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© Research
Publication : Applied and environmental microbiology

Prevalence and clonal nature of Escherichia coli O157:H7 on dairy farms in Wisconsin

Scientific Fields
Diseases
Organisms
Applications
Technique

Published in Applied and environmental microbiology - 01 May 1996

Faith NG, Shere JA, Brosch R, Arnold KW, Ansay SE, Lee MS, Luchansky JB, Kaspar CW

Link to Pubmed [PMID] – 8633851

Appl. Environ. Microbiol. 1996 May;62(5):1519-25

A survey was conducted between March and October of 1994 to determine the prevalence and identify the sources of serotype O157:H7 isolates of Escherichia coli in Wisconsin dairy herds. A stratified sample of 400 farms was identified, and 70 farms with weaned calves less than 4 months old were included in the study. During the prevalence study, 5 of the 70 farms (herd prevalence, 7.1 +/- 4.5%) and fecal samples from 10 of 560 calves (animal prevalence, 1.8%) tested positive for serotype O157:H7. In a follow-up study, the five O157:H7-positive farms and seven of the O157:H7-negative farms identified in the prevalence study were visited again. An additional 517 fecal samples from cattle of various ages were tested, and a total of 15 animals from four of the five herds that were previously positive and 4 animals from two of seven herds that were previously negative tested positive for E. coli O157:H7. Observations made during the follow-up study suggested that horizontal transmission was an important means of E. coli O157:H7 dissemination on the farms. A total of 302 environmental samples, were examined, and 2 animal drinking water samples from one previously negative farm and 1 animal drinking water sample from a previously positive farm contained E. coli O157:H7. Analyses by the pulsed-field gel electrophoresis technique of contour-clamped homogeneous electric field electrophoresis revealed that isolates from the same farm displayed identical or very similar XbaI restriction endonuclease digestion profiles (REDP), whereas isolates from different farms typically displayed different REDP. However, more than one REDP was usually observed for a given herd over the 8-month sampling period. Analyses of multiple isolates from an animal revealed that some animals harbored O157:H7 strains that had different REDP, although the REDP of isolates obtained from the same fecal sample were very similar. Collectively, 160 bovine isolates obtained from 29 different animals and three water isolates displayed 20 distinct XbaI REDP. Our data revealed that there are several clonal types of serotype O157:H7 isolates in Wisconsin and indicated that there is probably more than one source of this pathogen on the dairy farms studied. However, animal drinking water was identified as one source of E. coli O157:H7 on one farm.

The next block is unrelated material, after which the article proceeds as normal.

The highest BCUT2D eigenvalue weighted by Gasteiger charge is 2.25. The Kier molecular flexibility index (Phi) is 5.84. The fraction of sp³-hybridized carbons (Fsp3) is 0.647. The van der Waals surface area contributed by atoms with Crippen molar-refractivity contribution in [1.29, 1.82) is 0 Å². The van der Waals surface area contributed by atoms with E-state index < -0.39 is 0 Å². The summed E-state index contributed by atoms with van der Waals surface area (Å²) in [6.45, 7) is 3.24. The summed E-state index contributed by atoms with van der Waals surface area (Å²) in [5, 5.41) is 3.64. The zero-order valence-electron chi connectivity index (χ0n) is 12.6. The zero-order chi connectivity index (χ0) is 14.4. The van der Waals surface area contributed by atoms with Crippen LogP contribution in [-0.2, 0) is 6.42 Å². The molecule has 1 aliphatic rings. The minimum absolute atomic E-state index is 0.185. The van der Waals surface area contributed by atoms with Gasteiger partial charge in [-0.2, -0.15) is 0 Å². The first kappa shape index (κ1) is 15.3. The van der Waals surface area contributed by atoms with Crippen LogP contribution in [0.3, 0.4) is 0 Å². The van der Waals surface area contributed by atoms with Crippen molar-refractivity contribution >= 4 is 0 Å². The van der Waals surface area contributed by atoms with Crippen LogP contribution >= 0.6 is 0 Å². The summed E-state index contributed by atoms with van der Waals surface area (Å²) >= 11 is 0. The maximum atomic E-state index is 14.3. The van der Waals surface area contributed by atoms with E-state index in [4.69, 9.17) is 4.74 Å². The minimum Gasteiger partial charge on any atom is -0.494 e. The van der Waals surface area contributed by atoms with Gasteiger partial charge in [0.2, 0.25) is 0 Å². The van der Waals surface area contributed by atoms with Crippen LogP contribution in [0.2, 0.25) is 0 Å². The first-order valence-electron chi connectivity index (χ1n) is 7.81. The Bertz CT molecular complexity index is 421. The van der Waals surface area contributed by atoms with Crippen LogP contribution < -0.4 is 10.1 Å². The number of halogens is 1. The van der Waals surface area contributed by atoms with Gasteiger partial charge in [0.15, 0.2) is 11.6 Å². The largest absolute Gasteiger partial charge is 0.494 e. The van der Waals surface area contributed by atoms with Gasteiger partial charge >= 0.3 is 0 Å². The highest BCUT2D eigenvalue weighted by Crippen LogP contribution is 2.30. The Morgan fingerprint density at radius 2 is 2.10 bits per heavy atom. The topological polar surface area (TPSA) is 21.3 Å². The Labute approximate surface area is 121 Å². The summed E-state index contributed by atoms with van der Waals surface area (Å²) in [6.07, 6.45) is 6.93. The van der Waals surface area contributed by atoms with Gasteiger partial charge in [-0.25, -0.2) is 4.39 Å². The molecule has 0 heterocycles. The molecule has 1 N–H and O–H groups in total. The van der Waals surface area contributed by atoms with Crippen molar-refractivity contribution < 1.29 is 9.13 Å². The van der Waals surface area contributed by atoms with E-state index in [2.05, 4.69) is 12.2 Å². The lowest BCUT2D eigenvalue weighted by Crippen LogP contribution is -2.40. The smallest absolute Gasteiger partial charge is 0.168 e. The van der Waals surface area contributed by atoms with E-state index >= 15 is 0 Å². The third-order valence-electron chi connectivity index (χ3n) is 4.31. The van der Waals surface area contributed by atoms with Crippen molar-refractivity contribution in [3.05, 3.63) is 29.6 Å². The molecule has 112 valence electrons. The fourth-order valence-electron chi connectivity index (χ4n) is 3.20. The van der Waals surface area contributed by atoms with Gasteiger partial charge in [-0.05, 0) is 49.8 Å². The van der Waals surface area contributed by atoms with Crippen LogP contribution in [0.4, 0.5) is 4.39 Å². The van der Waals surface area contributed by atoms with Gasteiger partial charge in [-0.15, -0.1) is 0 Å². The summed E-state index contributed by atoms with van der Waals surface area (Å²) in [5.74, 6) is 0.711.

http://www.ncbi.nlm.nih.gov/pubmed/8633851